The Bill Gates-founded Microsoft corporation apparently runs America’s emergency service lines these days, as callers in Washington, Minnesota, Arizona, Delaware and elsewhere where the software is used by local police departments were met with busy signals upon trying to call 911.
Many police departments tweeted that day that those in need of emergency help should call the local fire department or another government agency as an alternative.
“As of 5 p.m., City phones and emails are experiencing intermittent outages related to a larger Microsoft 365 outage,“ tweeted the City of Redmond, Wash., one of the areas affected by the outage. “We are hoping the issue is resolved shortly. Sorry for any inconvenience.”
Panic quickly spread as police departments realized that they were not alone and that the entire country was basically disabled from accessing 911 emergency services for the day.
“ATTENTION: The 911 lines are not operational nationwide,” tweeted the Minneapolis Police Department, which was recently defunded in response to the death of George Floyd.
“This is for phone calls and text messaging,” the department added. “If you need police, fire or emergency medical assistance in Minneapolis, please call” a local number. “We will advise when this issue is fixed.”
In nearby Minnetonka, a Minneapolis suburb, the police department tweeted that “911 lines are out nationwide,” warning that people in need of emergency help would have to call someone else.
Crystal, another Minneapolis suburb, urged residents to call the fire department instead, which it said “will be staffed with crews” to handle a potential influx of calls.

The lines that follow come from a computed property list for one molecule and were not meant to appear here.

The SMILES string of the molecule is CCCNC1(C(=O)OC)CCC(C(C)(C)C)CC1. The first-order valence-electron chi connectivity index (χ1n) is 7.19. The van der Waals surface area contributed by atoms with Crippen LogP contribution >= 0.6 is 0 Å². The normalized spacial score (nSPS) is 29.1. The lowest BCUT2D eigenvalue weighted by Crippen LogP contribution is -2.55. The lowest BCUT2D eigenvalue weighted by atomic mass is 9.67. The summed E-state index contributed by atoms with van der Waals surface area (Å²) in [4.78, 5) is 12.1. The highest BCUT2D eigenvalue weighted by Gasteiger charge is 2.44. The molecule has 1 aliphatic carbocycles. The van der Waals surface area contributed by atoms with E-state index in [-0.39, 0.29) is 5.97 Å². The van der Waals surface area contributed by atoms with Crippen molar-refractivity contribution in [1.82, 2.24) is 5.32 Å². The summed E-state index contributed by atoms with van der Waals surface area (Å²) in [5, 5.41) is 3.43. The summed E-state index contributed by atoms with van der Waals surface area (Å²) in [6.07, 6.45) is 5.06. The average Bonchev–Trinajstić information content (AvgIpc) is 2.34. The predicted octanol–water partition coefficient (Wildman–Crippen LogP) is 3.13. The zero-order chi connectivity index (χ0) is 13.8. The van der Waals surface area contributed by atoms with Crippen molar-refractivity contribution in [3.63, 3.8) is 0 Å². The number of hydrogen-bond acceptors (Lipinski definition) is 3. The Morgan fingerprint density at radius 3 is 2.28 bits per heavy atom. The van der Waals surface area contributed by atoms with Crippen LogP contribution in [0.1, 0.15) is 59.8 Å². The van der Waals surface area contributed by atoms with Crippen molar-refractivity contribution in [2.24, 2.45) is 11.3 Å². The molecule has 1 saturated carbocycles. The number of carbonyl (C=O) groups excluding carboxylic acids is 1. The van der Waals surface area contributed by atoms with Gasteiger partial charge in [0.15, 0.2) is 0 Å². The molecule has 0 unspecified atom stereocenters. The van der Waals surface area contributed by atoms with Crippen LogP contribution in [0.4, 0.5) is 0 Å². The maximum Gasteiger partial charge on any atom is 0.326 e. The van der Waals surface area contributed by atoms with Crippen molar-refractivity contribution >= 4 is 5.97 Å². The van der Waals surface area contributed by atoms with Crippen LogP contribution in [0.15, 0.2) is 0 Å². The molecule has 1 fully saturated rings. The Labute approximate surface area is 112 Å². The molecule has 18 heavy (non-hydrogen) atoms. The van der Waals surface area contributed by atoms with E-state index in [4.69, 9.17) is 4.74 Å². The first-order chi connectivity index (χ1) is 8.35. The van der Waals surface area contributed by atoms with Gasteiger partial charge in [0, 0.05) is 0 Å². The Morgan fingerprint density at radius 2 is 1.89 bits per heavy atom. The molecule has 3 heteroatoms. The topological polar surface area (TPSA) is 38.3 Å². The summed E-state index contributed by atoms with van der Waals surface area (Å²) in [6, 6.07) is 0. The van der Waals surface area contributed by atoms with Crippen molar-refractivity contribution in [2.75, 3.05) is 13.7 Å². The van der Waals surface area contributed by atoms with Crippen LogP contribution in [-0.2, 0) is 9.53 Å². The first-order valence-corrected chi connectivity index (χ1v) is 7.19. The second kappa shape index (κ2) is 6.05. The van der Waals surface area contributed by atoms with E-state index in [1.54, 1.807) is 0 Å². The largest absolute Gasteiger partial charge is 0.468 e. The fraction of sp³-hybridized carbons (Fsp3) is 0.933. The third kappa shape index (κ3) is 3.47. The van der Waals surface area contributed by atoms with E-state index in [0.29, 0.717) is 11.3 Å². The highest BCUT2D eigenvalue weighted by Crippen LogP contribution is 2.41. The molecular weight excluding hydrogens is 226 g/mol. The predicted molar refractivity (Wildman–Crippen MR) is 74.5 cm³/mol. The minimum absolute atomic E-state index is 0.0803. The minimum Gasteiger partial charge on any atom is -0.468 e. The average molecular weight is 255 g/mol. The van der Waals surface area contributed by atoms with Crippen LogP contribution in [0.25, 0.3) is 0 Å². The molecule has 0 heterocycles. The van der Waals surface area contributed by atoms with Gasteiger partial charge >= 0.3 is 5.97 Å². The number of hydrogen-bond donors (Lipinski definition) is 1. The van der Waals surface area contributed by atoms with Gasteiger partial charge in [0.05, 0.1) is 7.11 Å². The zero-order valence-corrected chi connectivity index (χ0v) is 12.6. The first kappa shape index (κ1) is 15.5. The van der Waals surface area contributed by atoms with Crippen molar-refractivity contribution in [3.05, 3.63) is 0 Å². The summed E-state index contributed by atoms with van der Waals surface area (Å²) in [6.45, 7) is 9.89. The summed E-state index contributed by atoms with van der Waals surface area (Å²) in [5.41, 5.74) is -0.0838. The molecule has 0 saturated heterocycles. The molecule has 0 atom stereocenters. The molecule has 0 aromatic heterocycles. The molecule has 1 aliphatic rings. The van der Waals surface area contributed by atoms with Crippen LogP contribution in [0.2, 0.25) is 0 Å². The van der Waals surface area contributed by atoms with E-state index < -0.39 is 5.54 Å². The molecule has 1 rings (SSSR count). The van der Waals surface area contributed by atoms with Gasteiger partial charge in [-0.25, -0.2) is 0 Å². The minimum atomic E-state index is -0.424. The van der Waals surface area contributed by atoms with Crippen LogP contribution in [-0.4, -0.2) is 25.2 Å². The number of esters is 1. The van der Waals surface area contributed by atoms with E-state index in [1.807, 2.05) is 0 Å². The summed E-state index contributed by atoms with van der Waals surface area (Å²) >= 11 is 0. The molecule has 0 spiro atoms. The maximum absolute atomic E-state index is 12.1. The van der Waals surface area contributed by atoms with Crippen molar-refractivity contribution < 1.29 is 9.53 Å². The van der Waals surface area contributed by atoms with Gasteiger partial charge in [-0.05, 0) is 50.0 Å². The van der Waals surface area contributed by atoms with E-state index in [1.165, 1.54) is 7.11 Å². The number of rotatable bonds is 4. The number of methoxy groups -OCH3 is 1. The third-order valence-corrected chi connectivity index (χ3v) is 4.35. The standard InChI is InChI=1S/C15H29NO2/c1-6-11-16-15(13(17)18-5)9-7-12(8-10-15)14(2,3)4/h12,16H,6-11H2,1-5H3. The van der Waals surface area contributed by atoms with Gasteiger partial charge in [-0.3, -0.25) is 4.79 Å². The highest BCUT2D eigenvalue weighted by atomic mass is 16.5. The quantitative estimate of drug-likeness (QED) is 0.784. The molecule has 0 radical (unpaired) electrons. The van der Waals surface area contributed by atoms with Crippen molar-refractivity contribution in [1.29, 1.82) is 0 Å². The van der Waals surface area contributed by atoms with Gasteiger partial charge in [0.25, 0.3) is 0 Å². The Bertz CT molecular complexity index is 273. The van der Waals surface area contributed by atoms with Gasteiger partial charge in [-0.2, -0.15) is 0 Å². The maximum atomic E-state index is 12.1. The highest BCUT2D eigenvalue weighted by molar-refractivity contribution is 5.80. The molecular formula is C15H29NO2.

Microsoft claims no responsibility for nationwide 911 outage; FCC calls for investigation
Responding to the nationwide failure, a Microsoft spokesman told Fox News that the company saw “no indication that the multi-state 911 outage was a result of yesterday’s Azure service interruption,” Azure being the name for Microsoft’s Cloud Computing Services.
The issue was “mostly resolved” as of Tuesday afternoon, reports indicate, though the precise cause of the outage, assuming Microsoft’s products had nothing to do with it, remains unknown.
Federal Communications Commission (FCC) Commissioner Jessica Rosenworcel wrote on Twitter that 911 is too important not to work, even for just one day and that an investigation is needed to get to the bottom of what happened.
“The one system we need to work all the time is 911,” she stated. “The FCC needs to get to the bottom of this now and figure out what is going on.”
While some departments only experienced a few minutes of interruption, others were down for many hours. And it was the City of Redmond, by the way, where Microsoft headquarters is located, that first suggested the outage was “related to a larger Microsoft 365 outage.”
Interestingly, Microsoft did admit to a massive outage, also on Monday, following an “infrastructure chance” that took down services including Office, Outlook, Teams, Power Platform, and Dynamics365.
An alternate cause of the 911 outage could be that Public Safety Answering Points (PSAPs) providers experienced an outage of their own that directly impacted the ability of police departments that use them to operate their emergency lines.
“PSAPs are telephony systems where 911 (or 112) emergency calls are terminated before reaching the actual emergency service call centers,” writes Catalin Cimpanu for Zero Day (ZDNet).
“They’re choke points in 911 traffic, which explains why multiple emergency services across different states had issues. According to reports on Twitter, a PSAP provider named Intrado was most likely behind the 911 outage [that day].”
For more related news about the collapse of centralized infrastructure, be sure to check out Collapse.news.
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